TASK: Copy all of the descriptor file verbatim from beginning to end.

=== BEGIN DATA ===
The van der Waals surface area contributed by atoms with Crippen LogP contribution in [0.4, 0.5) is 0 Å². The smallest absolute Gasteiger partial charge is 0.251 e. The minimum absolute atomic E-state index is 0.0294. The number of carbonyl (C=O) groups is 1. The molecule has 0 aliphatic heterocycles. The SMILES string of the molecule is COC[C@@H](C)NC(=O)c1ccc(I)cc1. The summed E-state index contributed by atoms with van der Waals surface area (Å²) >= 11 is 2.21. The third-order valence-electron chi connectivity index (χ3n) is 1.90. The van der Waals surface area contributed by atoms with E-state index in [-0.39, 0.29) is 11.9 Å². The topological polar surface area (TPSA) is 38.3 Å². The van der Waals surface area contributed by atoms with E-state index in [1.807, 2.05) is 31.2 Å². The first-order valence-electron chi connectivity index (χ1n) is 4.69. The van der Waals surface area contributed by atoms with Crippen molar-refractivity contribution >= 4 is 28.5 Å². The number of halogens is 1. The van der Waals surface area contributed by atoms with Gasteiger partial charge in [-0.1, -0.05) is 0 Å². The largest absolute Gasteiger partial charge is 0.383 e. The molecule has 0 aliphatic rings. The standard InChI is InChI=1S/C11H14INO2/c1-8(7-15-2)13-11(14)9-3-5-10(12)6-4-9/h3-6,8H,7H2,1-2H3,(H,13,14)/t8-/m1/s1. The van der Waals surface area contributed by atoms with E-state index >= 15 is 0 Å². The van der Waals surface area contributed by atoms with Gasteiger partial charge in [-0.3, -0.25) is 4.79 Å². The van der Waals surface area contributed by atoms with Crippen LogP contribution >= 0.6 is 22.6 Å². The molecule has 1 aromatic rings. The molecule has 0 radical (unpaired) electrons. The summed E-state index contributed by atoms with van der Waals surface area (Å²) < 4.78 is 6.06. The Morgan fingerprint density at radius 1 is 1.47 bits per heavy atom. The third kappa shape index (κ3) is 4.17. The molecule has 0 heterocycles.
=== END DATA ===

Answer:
The van der Waals surface area contributed by atoms with Crippen LogP contribution in [0.4, 0.5) is 0 Å². The smallest absolute Gasteiger partial charge is 0.251 e. The minimum absolute atomic E-state index is 0.0294. The number of carbonyl (C=O) groups is 1. The molecule has 0 aliphatic heterocycles. The SMILES string of the molecule is COC[C@@H](C)NC(=O)c1ccc(I)cc1. The summed E-state index contributed by atoms with van der Waals surface area (Å²) >= 11 is 2.21. The third-order valence-electron chi connectivity index (χ3n) is 1.90. The van der Waals surface area contributed by atoms with E-state index in [-0.39, 0.29) is 11.9 Å². The topological polar surface area (TPSA) is 38.3 Å². The van der Waals surface area contributed by atoms with E-state index in [1.807, 2.05) is 31.2 Å². The first-order valence-electron chi connectivity index (χ1n) is 4.69. The van der Waals surface area contributed by atoms with Crippen molar-refractivity contribution >= 4 is 28.5 Å². The number of halogens is 1. The van der Waals surface area contributed by atoms with Gasteiger partial charge in [-0.1, -0.05) is 0 Å². The largest absolute Gasteiger partial charge is 0.383 e. The molecule has 0 aliphatic rings. The standard InChI is InChI=1S/C11H14INO2/c1-8(7-15-2)13-11(14)9-3-5-10(12)6-4-9/h3-6,8H,7H2,1-2H3,(H,13,14)/t8-/m1/s1. The van der Waals surface area contributed by atoms with E-state index >= 15 is 0 Å². The van der Waals surface area contributed by atoms with Gasteiger partial charge in [-0.3, -0.25) is 4.79 Å². The van der Waals surface area contributed by atoms with Crippen LogP contribution >= 0.6 is 22.6 Å². The molecule has 1 aromatic rings. The molecule has 0 radical (unpaired) electrons. The summed E-state index contributed by atoms with van der Waals surface area (Å²) < 4.78 is 6.06. The Morgan fingerprint density at radius 1 is 1.47 bits per heavy atom. The third kappa shape index (κ3) is 4.17. The molecule has 0 heterocycles.